Chapter 61 of Isaiah echoes the annunciation of a year of favor combined with an assurance of liberation.17 Isaiah spoke these words to an exile community, brought in captivity to Babylon, and living in mourning, shame, and humiliation. Yet, the prophet says, they will become like mighty trees or like a rich, bountiful garden. In Luke’s Gospel, Jesus uses this Jubilee language to herald his own ministry.18 The Scriptures depict the Jubilee as good newsa sign of grace and an invitation to a shared practice of solidarity that restores peace and goodness to the believing community, and to creation.

Multiple threads in the Gospels invite the listener to remember Israel, while also bringing out Jesus’ fulfillment of the Jubilee, the acceptable year. Consider Jesus’ teaching in Luke about the ravens, lilies, and grass against the backdrop of the Jubilee command to leave the soil fallow: both invite deep trust in God.19 The forgiveness of debts in the “Our Father” echoes and deepens the Sabbath year exhortation to remit the debts of fellow Israelites.20 Read the parable of the wicked servant in light of the Jubilee prohibitions against lending with interest, enslaving a fellow Israelite, or harsh treatment of servants.21 We still need such regular reminders and practices that summon and enable us to restore a degree of mercy to a Fallen world.

In Misericordiae Vultus, Pope Francis emphasizes the Church’s prophetic practice of Jubilee, incarnated in the receiving and offering of forgiveness, as well as the proclamation of liberty to slaves. This Jubilee theme is central to the Pope’s 2015 Message for the World Day of Peace entitled, “No Longer Slaves, But Brothers and Sisters.”22

As noted above, the Jubilee can be understood as a shared practice that deepens the communion of the Church (koinonia), and furthers the Church’s witness in and to the world (euaggelion). These ideas are examined next.

Koinōnia—The shared practice of Jubilee can help the Church to intensify her communion among Christian disciples, building up solidarity within the Body of Christ. The Jubilee calls us: to atonement, reconciliation, and conversion; to turn away from idols, and toward God; and to true dialogue with others.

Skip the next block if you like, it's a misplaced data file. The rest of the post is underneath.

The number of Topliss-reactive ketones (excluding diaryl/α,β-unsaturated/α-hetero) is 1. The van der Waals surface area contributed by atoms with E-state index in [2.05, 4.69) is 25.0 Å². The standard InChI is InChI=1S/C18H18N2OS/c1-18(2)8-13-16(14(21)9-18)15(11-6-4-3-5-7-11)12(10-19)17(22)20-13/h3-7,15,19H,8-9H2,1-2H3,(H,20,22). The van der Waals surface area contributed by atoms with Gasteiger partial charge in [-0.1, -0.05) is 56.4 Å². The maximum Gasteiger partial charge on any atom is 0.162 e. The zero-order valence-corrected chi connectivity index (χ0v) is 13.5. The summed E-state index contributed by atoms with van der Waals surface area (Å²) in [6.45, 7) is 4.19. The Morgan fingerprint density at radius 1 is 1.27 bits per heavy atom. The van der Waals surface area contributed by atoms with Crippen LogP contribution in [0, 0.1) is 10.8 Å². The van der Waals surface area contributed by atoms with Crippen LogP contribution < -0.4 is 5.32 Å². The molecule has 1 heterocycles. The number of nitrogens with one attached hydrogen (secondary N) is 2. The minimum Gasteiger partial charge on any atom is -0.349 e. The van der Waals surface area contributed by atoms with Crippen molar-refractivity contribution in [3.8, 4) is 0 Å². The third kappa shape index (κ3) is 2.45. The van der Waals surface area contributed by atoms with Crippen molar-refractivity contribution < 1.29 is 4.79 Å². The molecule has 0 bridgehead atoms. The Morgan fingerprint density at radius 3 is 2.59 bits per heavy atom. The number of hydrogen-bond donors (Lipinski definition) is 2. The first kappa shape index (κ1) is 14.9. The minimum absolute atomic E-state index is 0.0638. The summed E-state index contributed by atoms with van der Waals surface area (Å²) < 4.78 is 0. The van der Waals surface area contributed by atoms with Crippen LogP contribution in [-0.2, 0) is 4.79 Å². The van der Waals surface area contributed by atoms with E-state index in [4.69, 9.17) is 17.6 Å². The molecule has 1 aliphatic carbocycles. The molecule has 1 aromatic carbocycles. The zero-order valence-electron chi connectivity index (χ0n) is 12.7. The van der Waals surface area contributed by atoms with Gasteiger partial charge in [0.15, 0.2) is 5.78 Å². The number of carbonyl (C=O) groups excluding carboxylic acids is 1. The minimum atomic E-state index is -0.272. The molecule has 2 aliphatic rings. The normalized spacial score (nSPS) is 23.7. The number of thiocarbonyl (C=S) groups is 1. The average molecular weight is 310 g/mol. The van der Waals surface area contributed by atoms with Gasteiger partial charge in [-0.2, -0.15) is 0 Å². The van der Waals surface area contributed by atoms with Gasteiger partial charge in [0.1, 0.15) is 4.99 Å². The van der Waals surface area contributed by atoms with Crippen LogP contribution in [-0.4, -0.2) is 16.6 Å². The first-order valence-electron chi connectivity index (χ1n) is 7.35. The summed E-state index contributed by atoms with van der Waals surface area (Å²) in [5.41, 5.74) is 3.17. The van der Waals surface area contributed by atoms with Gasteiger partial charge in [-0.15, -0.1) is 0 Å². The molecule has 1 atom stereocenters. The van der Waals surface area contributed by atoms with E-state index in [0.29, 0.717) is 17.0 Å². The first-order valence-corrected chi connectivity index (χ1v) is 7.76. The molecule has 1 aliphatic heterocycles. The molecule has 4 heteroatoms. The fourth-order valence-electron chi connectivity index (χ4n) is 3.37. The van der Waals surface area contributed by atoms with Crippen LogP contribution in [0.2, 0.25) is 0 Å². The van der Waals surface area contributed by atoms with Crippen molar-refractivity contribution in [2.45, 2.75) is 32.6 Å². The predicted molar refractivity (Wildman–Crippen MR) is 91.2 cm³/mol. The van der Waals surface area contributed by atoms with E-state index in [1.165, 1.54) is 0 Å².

Conversion and Metanoia—Meditation upon God’s ongoing gifts of grace, liberation, and exodus can bring us to recognize the ways that we so often ignore or reject the Lord’s gifts, and, in response, increase our motivation to ask God for forgiveness and cleansing.

Practicing the Jubilee is an opportunity to renew personal and parish commitments to the sacrament of reconciliation. The idea of Jubilee as a communal practice invites us to consider how we might better shape our parishes to be hospitable environments for the celebration of the sacrament of reconciliation. The sacrament is personal, between priest and penitent, but is best sustained within a community of disciples, which can help to foster the practice of forgiveness, penance, and restitution. As the Jubilee approaches, how can we strengthen our resolve to regularly receive the sacrament of reconciliation? How can we help family, friends, classmates, co-workers, and fellow parishioners to do the same? As Catholics, are we encouraging one another to practice forgiveness? Have we asked a trusted fellow believer to help us identify our common temptations and sins? In the reconciling spirit of Matthew 18:15, are we able humbly to speak with fellow Christians about sinful behavior?

Forgiven and reconciled, we are enabled to joyfully forgive others, and to incarnate God’s mercy. In declaring the Extraordinary Jubilee, Pope Francis points out that in the parable of the ruthless servant: